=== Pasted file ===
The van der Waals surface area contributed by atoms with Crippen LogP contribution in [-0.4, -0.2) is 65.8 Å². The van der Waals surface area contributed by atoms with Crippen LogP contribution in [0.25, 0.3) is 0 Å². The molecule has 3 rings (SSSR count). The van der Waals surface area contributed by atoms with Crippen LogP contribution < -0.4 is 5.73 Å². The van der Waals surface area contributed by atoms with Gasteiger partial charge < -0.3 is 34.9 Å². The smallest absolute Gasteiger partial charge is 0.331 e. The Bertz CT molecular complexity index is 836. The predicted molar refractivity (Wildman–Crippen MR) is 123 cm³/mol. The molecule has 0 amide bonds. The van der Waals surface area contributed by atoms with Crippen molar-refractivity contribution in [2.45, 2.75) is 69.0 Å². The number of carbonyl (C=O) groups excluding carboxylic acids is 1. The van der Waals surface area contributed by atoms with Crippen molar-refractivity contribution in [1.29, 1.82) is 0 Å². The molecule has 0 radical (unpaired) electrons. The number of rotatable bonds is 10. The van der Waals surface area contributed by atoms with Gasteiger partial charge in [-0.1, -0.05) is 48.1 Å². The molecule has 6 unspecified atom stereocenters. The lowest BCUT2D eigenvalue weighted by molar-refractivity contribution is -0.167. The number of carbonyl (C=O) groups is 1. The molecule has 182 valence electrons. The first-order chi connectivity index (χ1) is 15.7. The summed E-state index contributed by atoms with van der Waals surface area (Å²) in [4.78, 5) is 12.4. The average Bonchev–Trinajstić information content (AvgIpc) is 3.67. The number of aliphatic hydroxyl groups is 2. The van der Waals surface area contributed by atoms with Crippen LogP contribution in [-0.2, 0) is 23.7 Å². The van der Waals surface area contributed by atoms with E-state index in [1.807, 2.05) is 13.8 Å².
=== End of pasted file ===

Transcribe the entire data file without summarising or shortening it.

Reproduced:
The van der Waals surface area contributed by atoms with Crippen LogP contribution in [-0.4, -0.2) is 65.8 Å². The van der Waals surface area contributed by atoms with Crippen LogP contribution in [0.25, 0.3) is 0 Å². The molecule has 3 rings (SSSR count). The van der Waals surface area contributed by atoms with Crippen LogP contribution < -0.4 is 5.73 Å². The van der Waals surface area contributed by atoms with Gasteiger partial charge < -0.3 is 34.9 Å². The smallest absolute Gasteiger partial charge is 0.331 e. The Bertz CT molecular complexity index is 836. The predicted molar refractivity (Wildman–Crippen MR) is 123 cm³/mol. The molecule has 0 amide bonds. The van der Waals surface area contributed by atoms with Crippen molar-refractivity contribution in [2.45, 2.75) is 69.0 Å². The number of carbonyl (C=O) groups excluding carboxylic acids is 1. The van der Waals surface area contributed by atoms with Crippen molar-refractivity contribution in [1.29, 1.82) is 0 Å². The molecule has 0 radical (unpaired) electrons. The number of rotatable bonds is 10. The van der Waals surface area contributed by atoms with Gasteiger partial charge in [-0.1, -0.05) is 48.1 Å². The molecule has 6 unspecified atom stereocenters. The lowest BCUT2D eigenvalue weighted by molar-refractivity contribution is -0.167. The number of carbonyl (C=O) groups is 1. The molecule has 182 valence electrons. The first-order chi connectivity index (χ1) is 15.7. The summed E-state index contributed by atoms with van der Waals surface area (Å²) in [4.78, 5) is 12.4. The average Bonchev–Trinajstić information content (AvgIpc) is 3.67. The number of aliphatic hydroxyl groups is 2. The van der Waals surface area contributed by atoms with Crippen LogP contribution in [-0.2, 0) is 23.7 Å². The van der Waals surface area contributed by atoms with E-state index in [1.807, 2.05) is 13.8 Å².